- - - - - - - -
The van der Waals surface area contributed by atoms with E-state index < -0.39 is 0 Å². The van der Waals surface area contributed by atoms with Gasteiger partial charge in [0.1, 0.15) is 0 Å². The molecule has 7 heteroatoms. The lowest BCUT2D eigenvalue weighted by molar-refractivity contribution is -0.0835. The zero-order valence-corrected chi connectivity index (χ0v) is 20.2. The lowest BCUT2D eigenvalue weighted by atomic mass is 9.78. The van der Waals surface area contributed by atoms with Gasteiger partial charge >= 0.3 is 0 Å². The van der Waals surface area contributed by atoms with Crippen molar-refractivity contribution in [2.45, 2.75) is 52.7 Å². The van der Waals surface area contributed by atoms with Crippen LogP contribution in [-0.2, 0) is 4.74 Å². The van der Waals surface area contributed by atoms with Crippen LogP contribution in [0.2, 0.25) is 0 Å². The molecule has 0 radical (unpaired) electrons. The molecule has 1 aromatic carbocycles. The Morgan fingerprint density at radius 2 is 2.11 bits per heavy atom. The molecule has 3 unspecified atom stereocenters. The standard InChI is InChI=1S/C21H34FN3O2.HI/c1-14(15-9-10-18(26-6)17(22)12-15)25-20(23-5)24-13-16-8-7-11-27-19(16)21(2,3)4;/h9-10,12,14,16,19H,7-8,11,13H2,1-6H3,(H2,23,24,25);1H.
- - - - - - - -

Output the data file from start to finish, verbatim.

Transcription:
The van der Waals surface area contributed by atoms with E-state index < -0.39 is 0 Å². The van der Waals surface area contributed by atoms with Gasteiger partial charge in [0.1, 0.15) is 0 Å². The molecule has 7 heteroatoms. The lowest BCUT2D eigenvalue weighted by molar-refractivity contribution is -0.0835. The zero-order valence-corrected chi connectivity index (χ0v) is 20.2. The lowest BCUT2D eigenvalue weighted by atomic mass is 9.78. The van der Waals surface area contributed by atoms with Gasteiger partial charge >= 0.3 is 0 Å². The van der Waals surface area contributed by atoms with Crippen molar-refractivity contribution in [2.45, 2.75) is 52.7 Å². The van der Waals surface area contributed by atoms with Crippen LogP contribution in [-0.2, 0) is 4.74 Å². The van der Waals surface area contributed by atoms with Crippen LogP contribution in [0.2, 0.25) is 0 Å². The molecule has 0 radical (unpaired) electrons. The molecule has 1 aromatic carbocycles. The Morgan fingerprint density at radius 2 is 2.11 bits per heavy atom. The molecule has 3 unspecified atom stereocenters. The standard InChI is InChI=1S/C21H34FN3O2.HI/c1-14(15-9-10-18(26-6)17(22)12-15)25-20(23-5)24-13-16-8-7-11-27-19(16)21(2,3)4;/h9-10,12,14,16,19H,7-8,11,13H2,1-6H3,(H2,23,24,25);1H.